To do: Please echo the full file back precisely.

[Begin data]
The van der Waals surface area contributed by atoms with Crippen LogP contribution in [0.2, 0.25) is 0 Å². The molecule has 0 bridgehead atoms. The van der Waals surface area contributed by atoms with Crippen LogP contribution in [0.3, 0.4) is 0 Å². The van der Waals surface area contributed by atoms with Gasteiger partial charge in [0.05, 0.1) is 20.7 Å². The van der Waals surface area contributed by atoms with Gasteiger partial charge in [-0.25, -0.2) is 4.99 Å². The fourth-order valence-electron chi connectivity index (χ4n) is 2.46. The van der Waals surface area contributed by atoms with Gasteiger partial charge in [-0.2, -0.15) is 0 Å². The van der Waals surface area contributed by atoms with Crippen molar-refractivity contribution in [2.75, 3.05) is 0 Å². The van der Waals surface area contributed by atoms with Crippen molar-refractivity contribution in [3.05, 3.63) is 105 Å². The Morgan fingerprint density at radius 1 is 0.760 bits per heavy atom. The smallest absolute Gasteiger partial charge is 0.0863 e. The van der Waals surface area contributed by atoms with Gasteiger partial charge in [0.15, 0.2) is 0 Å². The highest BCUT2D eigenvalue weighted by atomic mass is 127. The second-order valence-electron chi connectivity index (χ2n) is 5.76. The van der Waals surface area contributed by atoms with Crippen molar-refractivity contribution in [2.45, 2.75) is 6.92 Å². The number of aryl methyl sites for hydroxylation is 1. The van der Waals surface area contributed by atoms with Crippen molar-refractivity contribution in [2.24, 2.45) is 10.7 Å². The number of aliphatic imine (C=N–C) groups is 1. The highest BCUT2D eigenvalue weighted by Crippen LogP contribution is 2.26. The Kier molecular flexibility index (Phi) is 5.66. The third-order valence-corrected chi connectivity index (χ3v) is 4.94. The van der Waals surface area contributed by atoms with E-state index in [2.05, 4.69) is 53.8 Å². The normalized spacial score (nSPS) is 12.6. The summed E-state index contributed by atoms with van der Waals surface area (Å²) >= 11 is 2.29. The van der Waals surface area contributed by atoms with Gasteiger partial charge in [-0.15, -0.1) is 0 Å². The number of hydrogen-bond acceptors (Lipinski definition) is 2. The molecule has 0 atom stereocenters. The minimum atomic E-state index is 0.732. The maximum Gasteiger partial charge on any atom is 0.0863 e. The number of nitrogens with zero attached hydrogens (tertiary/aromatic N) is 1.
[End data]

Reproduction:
The van der Waals surface area contributed by atoms with Crippen LogP contribution in [0.2, 0.25) is 0 Å². The molecule has 0 bridgehead atoms. The van der Waals surface area contributed by atoms with Crippen LogP contribution in [0.3, 0.4) is 0 Å². The van der Waals surface area contributed by atoms with Gasteiger partial charge in [0.05, 0.1) is 20.7 Å². The van der Waals surface area contributed by atoms with Gasteiger partial charge in [-0.25, -0.2) is 4.99 Å². The fourth-order valence-electron chi connectivity index (χ4n) is 2.46. The van der Waals surface area contributed by atoms with Gasteiger partial charge in [-0.2, -0.15) is 0 Å². The van der Waals surface area contributed by atoms with Crippen molar-refractivity contribution in [2.75, 3.05) is 0 Å². The van der Waals surface area contributed by atoms with Crippen molar-refractivity contribution in [3.05, 3.63) is 105 Å². The Morgan fingerprint density at radius 1 is 0.760 bits per heavy atom. The smallest absolute Gasteiger partial charge is 0.0863 e. The van der Waals surface area contributed by atoms with Gasteiger partial charge in [0.15, 0.2) is 0 Å². The highest BCUT2D eigenvalue weighted by atomic mass is 127. The second-order valence-electron chi connectivity index (χ2n) is 5.76. The van der Waals surface area contributed by atoms with Crippen molar-refractivity contribution in [2.45, 2.75) is 6.92 Å². The number of aryl methyl sites for hydroxylation is 1. The van der Waals surface area contributed by atoms with Crippen molar-refractivity contribution in [2.24, 2.45) is 10.7 Å². The number of aliphatic imine (C=N–C) groups is 1. The highest BCUT2D eigenvalue weighted by Crippen LogP contribution is 2.26. The Kier molecular flexibility index (Phi) is 5.66. The third-order valence-corrected chi connectivity index (χ3v) is 4.94. The van der Waals surface area contributed by atoms with E-state index in [2.05, 4.69) is 53.8 Å². The normalized spacial score (nSPS) is 12.6. The summed E-state index contributed by atoms with van der Waals surface area (Å²) >= 11 is 2.29. The van der Waals surface area contributed by atoms with Gasteiger partial charge in [-0.15, -0.1) is 0 Å². The number of hydrogen-bond acceptors (Lipinski definition) is 2. The molecule has 0 atom stereocenters. The minimum atomic E-state index is 0.732. The maximum Gasteiger partial charge on any atom is 0.0863 e. The number of nitrogens with zero attached hydrogens (tertiary/aromatic N) is 1.